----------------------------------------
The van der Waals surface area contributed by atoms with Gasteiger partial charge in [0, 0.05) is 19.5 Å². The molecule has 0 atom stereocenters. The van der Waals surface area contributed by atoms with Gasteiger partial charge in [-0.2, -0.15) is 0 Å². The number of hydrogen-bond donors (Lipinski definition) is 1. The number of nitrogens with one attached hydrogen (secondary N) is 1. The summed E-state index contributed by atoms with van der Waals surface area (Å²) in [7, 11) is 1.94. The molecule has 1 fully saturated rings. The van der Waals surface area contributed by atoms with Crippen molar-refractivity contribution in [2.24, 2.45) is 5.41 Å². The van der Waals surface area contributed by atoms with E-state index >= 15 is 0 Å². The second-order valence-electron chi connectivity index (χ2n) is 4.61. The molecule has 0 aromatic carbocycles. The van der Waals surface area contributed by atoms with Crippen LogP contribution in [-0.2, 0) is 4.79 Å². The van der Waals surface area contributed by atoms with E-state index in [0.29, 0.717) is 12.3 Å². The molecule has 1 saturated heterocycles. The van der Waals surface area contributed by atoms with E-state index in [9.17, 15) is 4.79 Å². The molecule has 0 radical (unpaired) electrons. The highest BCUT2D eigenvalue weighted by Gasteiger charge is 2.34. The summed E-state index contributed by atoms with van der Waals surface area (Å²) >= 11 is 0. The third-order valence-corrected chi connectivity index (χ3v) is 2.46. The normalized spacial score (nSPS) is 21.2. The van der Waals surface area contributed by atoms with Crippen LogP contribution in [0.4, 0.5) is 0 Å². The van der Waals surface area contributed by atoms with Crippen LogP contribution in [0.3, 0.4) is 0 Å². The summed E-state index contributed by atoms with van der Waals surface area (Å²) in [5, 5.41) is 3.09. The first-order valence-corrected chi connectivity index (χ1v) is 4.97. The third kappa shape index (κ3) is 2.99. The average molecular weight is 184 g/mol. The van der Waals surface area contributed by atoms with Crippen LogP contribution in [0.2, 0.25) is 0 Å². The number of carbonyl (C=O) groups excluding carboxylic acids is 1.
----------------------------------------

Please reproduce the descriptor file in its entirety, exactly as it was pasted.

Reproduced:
The van der Waals surface area contributed by atoms with Gasteiger partial charge in [0, 0.05) is 19.5 Å². The molecule has 0 atom stereocenters. The van der Waals surface area contributed by atoms with Gasteiger partial charge in [-0.2, -0.15) is 0 Å². The number of hydrogen-bond donors (Lipinski definition) is 1. The number of nitrogens with one attached hydrogen (secondary N) is 1. The summed E-state index contributed by atoms with van der Waals surface area (Å²) in [7, 11) is 1.94. The molecule has 1 fully saturated rings. The van der Waals surface area contributed by atoms with Crippen molar-refractivity contribution in [2.24, 2.45) is 5.41 Å². The van der Waals surface area contributed by atoms with E-state index >= 15 is 0 Å². The second-order valence-electron chi connectivity index (χ2n) is 4.61. The molecule has 0 aromatic carbocycles. The van der Waals surface area contributed by atoms with Crippen LogP contribution in [-0.2, 0) is 4.79 Å². The van der Waals surface area contributed by atoms with E-state index in [0.29, 0.717) is 12.3 Å². The molecule has 1 saturated heterocycles. The van der Waals surface area contributed by atoms with E-state index in [9.17, 15) is 4.79 Å². The molecule has 0 radical (unpaired) electrons. The highest BCUT2D eigenvalue weighted by Gasteiger charge is 2.34. The summed E-state index contributed by atoms with van der Waals surface area (Å²) >= 11 is 0. The third-order valence-corrected chi connectivity index (χ3v) is 2.46. The normalized spacial score (nSPS) is 21.2. The van der Waals surface area contributed by atoms with Crippen LogP contribution in [0.4, 0.5) is 0 Å². The van der Waals surface area contributed by atoms with Crippen LogP contribution in [0.3, 0.4) is 0 Å². The summed E-state index contributed by atoms with van der Waals surface area (Å²) in [5, 5.41) is 3.09. The first-order valence-corrected chi connectivity index (χ1v) is 4.97. The third kappa shape index (κ3) is 2.99. The average molecular weight is 184 g/mol. The van der Waals surface area contributed by atoms with Crippen LogP contribution in [0.2, 0.25) is 0 Å². The number of carbonyl (C=O) groups excluding carboxylic acids is 1.